Overall, the data suggests that hard, fast pullbacks — like the current one — don’t tend to lead to major bear markets. Instead, most bear markets start with slow declines that lull people to sleep before the floor drops out beneath them.
Bottom Line: This particular data suggests that the current storm remains a normal correction. One that will be surmounted and forgotten over the next six months. Which would be nice. But certainly not guaranteed. The fact that earnings estimates for 2019 are coming down rapidly could place a cap on how much progress stocks can achieve in the next six months.
So, we’ll have to continue to white knuckle through this for a bit. Into November. Through this week’s midterms. But should pragmatism be your guide, there are few other options. Pullbacks happen. They feel bad. Challenge us psychologically. Challenge our fundamental underpinnings. The way we view markets. The world. And ourselves. But short of extenuating evidence alluding to larger, more sinister forces at work, pragmatic investors must maintain a firm grip on the helm. Steer into the big waves. And wait for smoother seas to prevail.
Regarding this week’s election? Whether the Democrats take over the House or not, it is very unlikely U.S. trade policy will materially change. No U.S. politician is going to propose taking it easy on the Chinese government’s trade practices. They may argue with the President’s approach, but not his goals.
Which is to say, don’t expect midterms to ease investors’ minds about the trade wars.
Further, in the unlikely event that the GOP manages to hold the House, there will most likely be a strong U.S. stock rally. Similar to the day after the 2016 presidential elections because investors would positively re-rate valuations in expectation of a continuation of the current pro-growth business environment.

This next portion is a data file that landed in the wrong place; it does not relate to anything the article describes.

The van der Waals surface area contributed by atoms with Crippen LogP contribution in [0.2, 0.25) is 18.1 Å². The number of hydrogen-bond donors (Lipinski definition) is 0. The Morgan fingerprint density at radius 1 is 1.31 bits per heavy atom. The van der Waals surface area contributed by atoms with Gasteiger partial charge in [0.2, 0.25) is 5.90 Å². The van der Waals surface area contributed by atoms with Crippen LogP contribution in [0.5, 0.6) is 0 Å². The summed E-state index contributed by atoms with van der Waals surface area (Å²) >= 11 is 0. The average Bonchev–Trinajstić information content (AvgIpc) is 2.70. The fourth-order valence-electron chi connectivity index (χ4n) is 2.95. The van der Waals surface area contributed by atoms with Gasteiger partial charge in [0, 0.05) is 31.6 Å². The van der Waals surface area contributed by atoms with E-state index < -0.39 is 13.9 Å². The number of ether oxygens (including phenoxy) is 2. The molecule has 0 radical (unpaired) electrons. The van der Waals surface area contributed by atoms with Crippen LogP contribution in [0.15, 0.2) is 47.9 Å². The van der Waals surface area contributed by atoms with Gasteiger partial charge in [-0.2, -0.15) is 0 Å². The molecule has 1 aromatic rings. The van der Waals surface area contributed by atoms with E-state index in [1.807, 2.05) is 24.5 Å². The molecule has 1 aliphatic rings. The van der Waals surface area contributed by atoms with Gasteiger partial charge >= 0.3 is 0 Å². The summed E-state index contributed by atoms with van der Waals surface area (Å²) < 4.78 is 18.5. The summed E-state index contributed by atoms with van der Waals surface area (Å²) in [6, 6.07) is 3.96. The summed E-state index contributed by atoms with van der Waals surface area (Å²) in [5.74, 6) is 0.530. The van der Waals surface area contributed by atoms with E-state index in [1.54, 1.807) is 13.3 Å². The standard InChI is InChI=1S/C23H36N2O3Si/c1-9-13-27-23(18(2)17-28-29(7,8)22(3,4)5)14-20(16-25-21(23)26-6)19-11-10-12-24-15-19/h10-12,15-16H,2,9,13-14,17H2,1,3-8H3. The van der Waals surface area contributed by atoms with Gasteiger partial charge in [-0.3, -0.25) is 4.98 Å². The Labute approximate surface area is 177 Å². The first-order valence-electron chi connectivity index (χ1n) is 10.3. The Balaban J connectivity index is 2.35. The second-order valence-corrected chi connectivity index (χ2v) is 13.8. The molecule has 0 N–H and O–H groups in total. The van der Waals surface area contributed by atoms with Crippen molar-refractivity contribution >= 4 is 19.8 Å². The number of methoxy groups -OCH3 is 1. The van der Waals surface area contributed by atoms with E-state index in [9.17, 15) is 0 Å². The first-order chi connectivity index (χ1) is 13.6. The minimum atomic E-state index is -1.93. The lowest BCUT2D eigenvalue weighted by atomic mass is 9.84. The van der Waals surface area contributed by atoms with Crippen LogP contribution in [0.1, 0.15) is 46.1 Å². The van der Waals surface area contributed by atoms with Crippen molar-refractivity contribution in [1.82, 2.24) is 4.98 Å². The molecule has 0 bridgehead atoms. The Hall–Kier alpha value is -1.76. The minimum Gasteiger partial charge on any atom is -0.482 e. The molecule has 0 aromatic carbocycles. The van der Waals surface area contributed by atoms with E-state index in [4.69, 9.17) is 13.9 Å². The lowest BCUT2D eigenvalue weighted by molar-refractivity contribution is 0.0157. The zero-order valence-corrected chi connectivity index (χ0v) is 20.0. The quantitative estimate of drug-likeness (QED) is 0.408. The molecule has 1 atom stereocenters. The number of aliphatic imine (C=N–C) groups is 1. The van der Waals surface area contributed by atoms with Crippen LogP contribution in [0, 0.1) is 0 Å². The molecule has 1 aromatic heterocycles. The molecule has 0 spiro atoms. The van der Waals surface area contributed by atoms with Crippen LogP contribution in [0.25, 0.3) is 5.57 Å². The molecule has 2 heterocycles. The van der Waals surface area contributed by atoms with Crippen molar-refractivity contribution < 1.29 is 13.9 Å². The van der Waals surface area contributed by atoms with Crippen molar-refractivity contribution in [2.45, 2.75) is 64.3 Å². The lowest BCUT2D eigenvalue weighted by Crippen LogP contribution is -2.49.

In Europe, UK Chancellor Philip Hammond chose the UK budget to announce a new digital services tax on U.S. tech titans. Clearly not one for music history, he forgets what happened in the 1970s with some of the most iconic rock stars of the time. In the face of 90-percent taxation, the likes of the Rolling Stones, David Bowie, and Ringo Starr decamped to tax enclaves such as Monaco. Why would British authorities expect a different outcome today? They remain in no position to be alienating such big, influential firms. And such blatantly socialist redistributive moves will certainly wield unintended consequences.
German Chancellor Angela Merkel will step down as chairman of the Christian Democrats (CDU) in December. Nor will she seek re-election. This follows a disastrous result in a recent regional election in Hesse. The CDU and its coalition partner in Berlin, the Social Democrats, each lost around 11 percentage points compared with 2013. As the age of Merkel ends, Europe’s most powerful country enters a journey into the political wilderness.
Finally, our hearts go out to Pittsburgh, and especially those in the city’s close-knit Jewish community. Having suffered a needless tragedy at the hands of an ignorant madman. Thankfully, Pittsburgh’s will prove to be like most other Jewish communities who have endured such events in the past. Resilient, cohesive, and uniquely capable of bettering itself in the wake of such insanity. Our thoughts and prayers are with them.
Major indices finished higher last week. The DJIA gained 2.36%. The S&P 500 rose 2.42%. The Nasdaq climbed 2.65%. While small cap stocks gained 4.23%. 10-year Treasury bond yields rose 14 basis points to 3.22%. Gold closed at $1,232.96, down $0.17 per ounce, or 0.1%.